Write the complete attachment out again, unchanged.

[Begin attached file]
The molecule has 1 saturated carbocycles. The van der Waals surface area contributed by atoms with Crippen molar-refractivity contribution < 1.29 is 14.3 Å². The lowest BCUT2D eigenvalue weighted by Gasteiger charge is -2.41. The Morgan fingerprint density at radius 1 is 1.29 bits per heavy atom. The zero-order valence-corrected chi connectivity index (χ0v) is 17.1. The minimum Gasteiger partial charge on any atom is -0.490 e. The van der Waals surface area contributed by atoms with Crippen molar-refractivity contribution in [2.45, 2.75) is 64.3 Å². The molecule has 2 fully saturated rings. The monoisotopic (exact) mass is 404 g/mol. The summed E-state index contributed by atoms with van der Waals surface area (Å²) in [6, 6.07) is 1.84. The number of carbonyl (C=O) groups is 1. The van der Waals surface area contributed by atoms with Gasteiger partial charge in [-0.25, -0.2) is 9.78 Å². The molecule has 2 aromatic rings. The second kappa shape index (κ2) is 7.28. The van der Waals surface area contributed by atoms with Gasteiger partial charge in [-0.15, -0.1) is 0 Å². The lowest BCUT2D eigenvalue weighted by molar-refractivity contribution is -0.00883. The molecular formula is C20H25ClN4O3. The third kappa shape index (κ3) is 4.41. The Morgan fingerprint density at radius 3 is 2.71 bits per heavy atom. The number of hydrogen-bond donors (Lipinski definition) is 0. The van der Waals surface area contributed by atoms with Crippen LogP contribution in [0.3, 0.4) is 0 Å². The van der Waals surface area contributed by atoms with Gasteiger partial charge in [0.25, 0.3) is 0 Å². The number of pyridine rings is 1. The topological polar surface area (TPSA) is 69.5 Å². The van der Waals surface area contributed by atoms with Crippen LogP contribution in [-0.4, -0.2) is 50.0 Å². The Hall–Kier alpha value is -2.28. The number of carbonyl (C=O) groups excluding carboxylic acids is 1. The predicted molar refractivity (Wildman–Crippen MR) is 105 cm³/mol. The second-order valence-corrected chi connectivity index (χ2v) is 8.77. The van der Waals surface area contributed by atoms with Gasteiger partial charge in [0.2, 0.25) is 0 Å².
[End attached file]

The molecule has 1 saturated carbocycles. The van der Waals surface area contributed by atoms with Crippen molar-refractivity contribution < 1.29 is 14.3 Å². The lowest BCUT2D eigenvalue weighted by Gasteiger charge is -2.41. The Morgan fingerprint density at radius 1 is 1.29 bits per heavy atom. The zero-order valence-corrected chi connectivity index (χ0v) is 17.1. The minimum Gasteiger partial charge on any atom is -0.490 e. The van der Waals surface area contributed by atoms with Crippen molar-refractivity contribution in [2.45, 2.75) is 64.3 Å². The molecule has 2 fully saturated rings. The monoisotopic (exact) mass is 404 g/mol. The summed E-state index contributed by atoms with van der Waals surface area (Å²) in [6, 6.07) is 1.84. The number of carbonyl (C=O) groups is 1. The van der Waals surface area contributed by atoms with Gasteiger partial charge in [-0.25, -0.2) is 9.78 Å². The molecule has 2 aromatic rings. The second kappa shape index (κ2) is 7.28. The van der Waals surface area contributed by atoms with Gasteiger partial charge in [-0.15, -0.1) is 0 Å². The lowest BCUT2D eigenvalue weighted by molar-refractivity contribution is -0.00883. The molecular formula is C20H25ClN4O3. The third kappa shape index (κ3) is 4.41. The Morgan fingerprint density at radius 3 is 2.71 bits per heavy atom. The number of hydrogen-bond donors (Lipinski definition) is 0. The van der Waals surface area contributed by atoms with Crippen LogP contribution in [0.3, 0.4) is 0 Å². The van der Waals surface area contributed by atoms with Gasteiger partial charge in [0.25, 0.3) is 0 Å². The number of pyridine rings is 1. The topological polar surface area (TPSA) is 69.5 Å². The van der Waals surface area contributed by atoms with Crippen LogP contribution in [-0.4, -0.2) is 50.0 Å². The Hall–Kier alpha value is -2.28. The number of carbonyl (C=O) groups excluding carboxylic acids is 1. The predicted molar refractivity (Wildman–Crippen MR) is 105 cm³/mol. The second-order valence-corrected chi connectivity index (χ2v) is 8.77. The van der Waals surface area contributed by atoms with Gasteiger partial charge in [0.2, 0.25) is 0 Å².